Despite constant claims about the lack of available housing stock in the inner city area, many people in Glebe can point out unoccupied houses in their street or houses whose tenants pay their rent but seemingly live elsewhere.
One of the root causes of properties which remain unoccupied for long periods between tenants would seem to be maintenance difficulties. Lack of finance for maintenance, poor project management and communication between contractors often mean that new tenants can wait for months for a small home to have repair work, painting and new carpeting completed. In a private setting one would expect this work, if properly organised, to take two to three weeks not months.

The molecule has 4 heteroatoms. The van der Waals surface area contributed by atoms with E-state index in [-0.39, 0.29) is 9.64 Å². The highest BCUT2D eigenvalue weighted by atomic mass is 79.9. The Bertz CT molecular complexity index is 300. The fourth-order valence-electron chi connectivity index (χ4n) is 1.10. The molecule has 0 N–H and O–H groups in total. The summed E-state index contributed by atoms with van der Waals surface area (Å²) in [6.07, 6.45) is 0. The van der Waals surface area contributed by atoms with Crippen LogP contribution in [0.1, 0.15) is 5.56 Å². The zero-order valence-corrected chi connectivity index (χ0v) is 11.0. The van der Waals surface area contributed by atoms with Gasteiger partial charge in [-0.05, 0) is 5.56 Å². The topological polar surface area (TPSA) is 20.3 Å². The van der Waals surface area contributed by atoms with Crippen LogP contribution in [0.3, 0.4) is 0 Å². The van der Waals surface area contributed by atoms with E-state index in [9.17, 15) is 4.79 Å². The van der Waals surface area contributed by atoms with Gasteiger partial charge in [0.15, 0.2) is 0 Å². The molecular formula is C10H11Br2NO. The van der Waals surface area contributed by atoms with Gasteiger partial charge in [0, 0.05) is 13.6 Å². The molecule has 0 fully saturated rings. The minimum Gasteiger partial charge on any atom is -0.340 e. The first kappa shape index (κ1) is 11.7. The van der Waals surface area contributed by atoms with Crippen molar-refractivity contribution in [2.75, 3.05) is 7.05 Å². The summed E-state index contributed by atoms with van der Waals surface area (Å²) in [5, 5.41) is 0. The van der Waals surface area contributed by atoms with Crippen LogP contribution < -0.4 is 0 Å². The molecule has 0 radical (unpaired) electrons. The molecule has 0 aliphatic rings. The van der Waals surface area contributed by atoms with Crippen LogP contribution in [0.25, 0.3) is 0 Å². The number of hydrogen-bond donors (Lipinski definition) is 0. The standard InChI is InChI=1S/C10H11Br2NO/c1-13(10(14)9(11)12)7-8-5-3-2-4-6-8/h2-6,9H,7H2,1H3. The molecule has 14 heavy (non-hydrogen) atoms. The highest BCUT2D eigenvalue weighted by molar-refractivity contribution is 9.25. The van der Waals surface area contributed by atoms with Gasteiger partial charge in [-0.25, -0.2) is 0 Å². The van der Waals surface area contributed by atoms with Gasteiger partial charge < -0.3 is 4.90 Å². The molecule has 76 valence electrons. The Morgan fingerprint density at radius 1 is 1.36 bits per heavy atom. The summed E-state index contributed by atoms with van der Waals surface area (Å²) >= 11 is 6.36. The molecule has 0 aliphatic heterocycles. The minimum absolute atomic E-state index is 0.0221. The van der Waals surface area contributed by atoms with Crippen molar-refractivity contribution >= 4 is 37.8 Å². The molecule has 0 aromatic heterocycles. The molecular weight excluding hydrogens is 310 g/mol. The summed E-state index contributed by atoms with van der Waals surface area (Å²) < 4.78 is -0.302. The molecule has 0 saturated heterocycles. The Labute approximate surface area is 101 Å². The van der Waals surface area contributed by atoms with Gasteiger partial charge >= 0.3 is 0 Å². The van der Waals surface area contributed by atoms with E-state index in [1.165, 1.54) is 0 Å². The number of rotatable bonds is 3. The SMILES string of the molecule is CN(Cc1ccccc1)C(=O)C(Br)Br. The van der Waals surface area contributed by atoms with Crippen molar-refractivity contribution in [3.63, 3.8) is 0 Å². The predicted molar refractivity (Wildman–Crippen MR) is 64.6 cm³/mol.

Complaints by neighbours regarding vermin and overgrown yards collecting rubbish where houses are unoccupied for long periods but still officially tenanted, meet with little response from Housing NSW. It would seem that as long as the rent is paid, anything goes in some cases. Most tenants struggle to keep their homes in good order and cannot understand why this rule is not applied to all.
Housing NSW – Please sort out these anomalies in our streets and make as much housing as possible available as soon as possible to people in desperate need!
Community rejects oversized supermarket
Local residents are up in arms about a proposal by developer Mirvac to build a major supermarket in the Harold Park Tramsheds. Mirvac wants a supermarket, which could be about half the size of a football field, open daily from 6am to midnight.